December 17 [last month], marked 28 years since the signing of the Nairobi peace talks. Later it was famously called the Nairobi peace jokes. So infamous that Emmanuel Cardinal Nsubuga (RIP) of Kampala Archdiocese had predicted a disaster even if the accord was signed.
After a deliberate and elongated delay – which was a military tactic by the rebels to replenish their ranks, Cardinal Nsubuga went to Nairobi as an ‘independent’ observer though not invited to observe and come to speed with the issues that were hampering the signing of the accord.
After a week in Nairobi, on September 25, Cardinal Nsubuga told the press that the peace talks were headed for a collapse soon or later if the mistrust between the Okello junta and National Resistance Army/Movement (NRA/M) led by Yoweri Museveni were not ironed out once and for all. He observed that none of the two delegations had honestly opened up for a real talk. Today, his words are indisputable.
Mistrust and dishonesty had characterised the peace talks from the beginning. On the maiden day of the talks on August 26, 1985, Museveni caused a stir in the conference hall when he entered and skipped everybody else on the Uganda government delegation and stretched his arm to only greet Paul Semwogerere, the minister for Internal Affairs seated next to foreign minister Olara Otunnu and junta vice chairman Col Gad Wilson Toko.
The Daily Nation and Standard newspapers of Kenya highlighted Museveni’s undiplomatic act at Harambee House. The Daily Nation wrote: “On entering the conference room, Mr Museveni, dressed in a grey suit, exchanged warm greetings with Mr Semwogerere and related a few of their experiences. Mr Museveni said: ‘How are you?’ and Mr Semwogerere replied. Okay. Then Mr Museveni told Semwogerere: “We have seen much” and Mr Semwogerere replied smiling: “You have not seen much, I have seen more than you.”
The Daily Nation also wrote: “In the conference hall Mr Museveni did not shake hands with Col Toko, leader of the government delegation or anybody else in it. However, some members of Mr Museveni’s group exchanged greetings with those in the government delegation.”
When this reporter asked Ms Gertrude Njuba, one of Museveni’s aides during the war and a participant during the talks why Museveni refused to shake hands with the government delegation, she answered: “We feared that he could be poisoned. You know some poison can be administered through hand shake. We were very careful with those people.” She hastened to add: “Even today, other than the peasants, Museveni is always careful when shaking hands.”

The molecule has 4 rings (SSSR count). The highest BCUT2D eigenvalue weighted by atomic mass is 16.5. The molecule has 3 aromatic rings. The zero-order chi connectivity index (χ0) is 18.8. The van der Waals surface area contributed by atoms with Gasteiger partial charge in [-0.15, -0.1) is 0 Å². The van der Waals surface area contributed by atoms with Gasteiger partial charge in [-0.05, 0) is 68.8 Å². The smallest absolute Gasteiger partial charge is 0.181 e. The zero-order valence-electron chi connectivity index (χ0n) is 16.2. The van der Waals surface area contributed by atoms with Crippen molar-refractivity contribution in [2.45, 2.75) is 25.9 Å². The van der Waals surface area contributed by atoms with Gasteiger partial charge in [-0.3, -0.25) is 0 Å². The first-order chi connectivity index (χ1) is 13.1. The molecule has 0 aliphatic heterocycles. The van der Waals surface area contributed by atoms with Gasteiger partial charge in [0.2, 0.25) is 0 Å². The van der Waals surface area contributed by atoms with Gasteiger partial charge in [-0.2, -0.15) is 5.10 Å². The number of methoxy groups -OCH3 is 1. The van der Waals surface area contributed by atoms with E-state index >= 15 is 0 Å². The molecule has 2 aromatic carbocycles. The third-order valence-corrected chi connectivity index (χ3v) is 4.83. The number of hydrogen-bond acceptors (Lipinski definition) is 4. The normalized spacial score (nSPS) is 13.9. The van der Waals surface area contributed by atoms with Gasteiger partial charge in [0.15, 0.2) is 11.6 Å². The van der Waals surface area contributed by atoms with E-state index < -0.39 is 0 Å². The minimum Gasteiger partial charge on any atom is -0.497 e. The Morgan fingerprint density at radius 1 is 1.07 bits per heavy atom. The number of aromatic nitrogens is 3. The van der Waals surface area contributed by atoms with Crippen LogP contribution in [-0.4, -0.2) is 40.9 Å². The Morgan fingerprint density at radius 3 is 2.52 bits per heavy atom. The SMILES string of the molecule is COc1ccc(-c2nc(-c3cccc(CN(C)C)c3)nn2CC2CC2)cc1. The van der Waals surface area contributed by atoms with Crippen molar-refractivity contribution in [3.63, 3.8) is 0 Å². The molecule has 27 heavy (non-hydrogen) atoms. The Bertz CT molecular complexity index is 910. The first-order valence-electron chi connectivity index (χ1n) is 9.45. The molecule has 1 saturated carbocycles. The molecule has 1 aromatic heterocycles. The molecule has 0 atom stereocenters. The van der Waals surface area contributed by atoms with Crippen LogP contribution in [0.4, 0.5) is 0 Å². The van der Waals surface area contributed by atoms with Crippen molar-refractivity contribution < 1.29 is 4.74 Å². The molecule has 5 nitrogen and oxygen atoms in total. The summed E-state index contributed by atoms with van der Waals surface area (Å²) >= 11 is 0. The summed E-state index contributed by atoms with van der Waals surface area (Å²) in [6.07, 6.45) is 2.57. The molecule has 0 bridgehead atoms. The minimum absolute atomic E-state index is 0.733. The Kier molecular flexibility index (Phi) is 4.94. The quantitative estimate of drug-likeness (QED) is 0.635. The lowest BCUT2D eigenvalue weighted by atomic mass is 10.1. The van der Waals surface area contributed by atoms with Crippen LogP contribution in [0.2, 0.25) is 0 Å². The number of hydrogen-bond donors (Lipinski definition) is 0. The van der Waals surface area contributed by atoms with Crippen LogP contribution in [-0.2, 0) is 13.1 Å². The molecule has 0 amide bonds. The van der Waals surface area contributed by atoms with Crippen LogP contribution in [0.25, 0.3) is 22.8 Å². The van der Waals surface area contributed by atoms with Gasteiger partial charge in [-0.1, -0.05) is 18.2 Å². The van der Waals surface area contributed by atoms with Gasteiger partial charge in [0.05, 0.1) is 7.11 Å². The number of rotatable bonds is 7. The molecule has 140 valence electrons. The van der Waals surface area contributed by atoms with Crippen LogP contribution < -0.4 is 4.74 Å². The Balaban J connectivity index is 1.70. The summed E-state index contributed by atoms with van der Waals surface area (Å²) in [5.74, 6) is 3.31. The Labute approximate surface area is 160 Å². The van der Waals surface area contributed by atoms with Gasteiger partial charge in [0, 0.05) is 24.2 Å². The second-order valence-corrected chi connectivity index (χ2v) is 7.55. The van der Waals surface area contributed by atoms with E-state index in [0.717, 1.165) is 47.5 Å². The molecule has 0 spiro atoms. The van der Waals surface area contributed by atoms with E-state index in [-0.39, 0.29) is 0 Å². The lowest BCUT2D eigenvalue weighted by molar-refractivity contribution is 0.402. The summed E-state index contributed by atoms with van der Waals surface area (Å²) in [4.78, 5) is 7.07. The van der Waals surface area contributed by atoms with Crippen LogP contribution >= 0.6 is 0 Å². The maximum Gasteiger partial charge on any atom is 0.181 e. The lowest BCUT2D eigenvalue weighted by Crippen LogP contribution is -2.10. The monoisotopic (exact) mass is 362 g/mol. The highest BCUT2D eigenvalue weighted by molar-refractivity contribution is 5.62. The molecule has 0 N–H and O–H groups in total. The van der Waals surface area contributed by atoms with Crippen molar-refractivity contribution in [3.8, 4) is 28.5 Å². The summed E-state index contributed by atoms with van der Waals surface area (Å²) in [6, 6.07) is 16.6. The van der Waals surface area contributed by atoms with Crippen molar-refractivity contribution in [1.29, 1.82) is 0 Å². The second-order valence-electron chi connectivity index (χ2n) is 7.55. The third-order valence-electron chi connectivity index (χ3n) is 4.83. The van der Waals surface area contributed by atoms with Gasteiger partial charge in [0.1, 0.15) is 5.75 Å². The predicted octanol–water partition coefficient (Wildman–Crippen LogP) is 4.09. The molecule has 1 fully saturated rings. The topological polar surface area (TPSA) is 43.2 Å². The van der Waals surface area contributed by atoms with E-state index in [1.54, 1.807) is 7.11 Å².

Asked why then he shook hands with only Semwogerere? She said: “We knew Semwogerere well. He was there to hoodwink the public.”
If it is true that Museveni’s refusal to shake hands with the Uganda government delegation was for fear of being poisoned, why did he greet all of them beginning with the Col Toko the government chief negotiator and with a big smile when the meeting reconvened on September 3?
The media again captured the scene and reported: “Museveni beaming with a smile, this time unlike last week shook hands with everybody in the government team.” It is not clear how Museveni’s hands had this time been protected. Needless to say, Museveni’s previous act had exhibited what Cardinal Nsubuga later told the world.
Although Ambassador Otunnu had accepted an interview with the Sunday Monitor, he didn’t answer his phone by press time.
On December 20, 2009, while in Gulu at the consecration of Bishop Johnson Gakuma of northern Uganda diocese at St Phillips Cathedral, President Museveni came face-to-face with Otunnu within an arms-length in a pavilion but again there was no shake of hands.
But in 2011 during the celebrations to mark 100 years of the Catholic Church in Acholi, Otunnu and Museveni, coming face-to-face in a space of 18 months, shook hands, breaking an ice that had lasted 26 years.
In spite of hiccups, on Tuesday December 17, 1985, Museveni and General Tito Okello Lutwa appended their signatures to the peace accord which the NRA unwillingly signed. From the first day, it was obvious that the NRA never wanted to dialogue with the UNLA.
The gestures, language and statements made by the NRA/M indicated they stand. For instance, on the first day of the talks, moments before entering the conference hall, Museveni issued a press statement accusing the Junta government of down playing the NRA’s role in the fall of Obote’s government.
In part the statement read: ‘…This is a deliberate attempt by certain negative interests – both internal and external to neutralise [NRA] the only organised people’s force’. The statement further charged: “We are taking this occasion to warn the leaders of UNLA faction in charge in Kampala that they may spoil the July 27, attempts to gain rehabilitation in the eyes of the people.” Museveni also warned: “Ugandans cannot trust such an army, nor can they trust any political arrangement dominated by elements of this type”. Both the Daily Nation and the Standard of August 27, 1985 reported.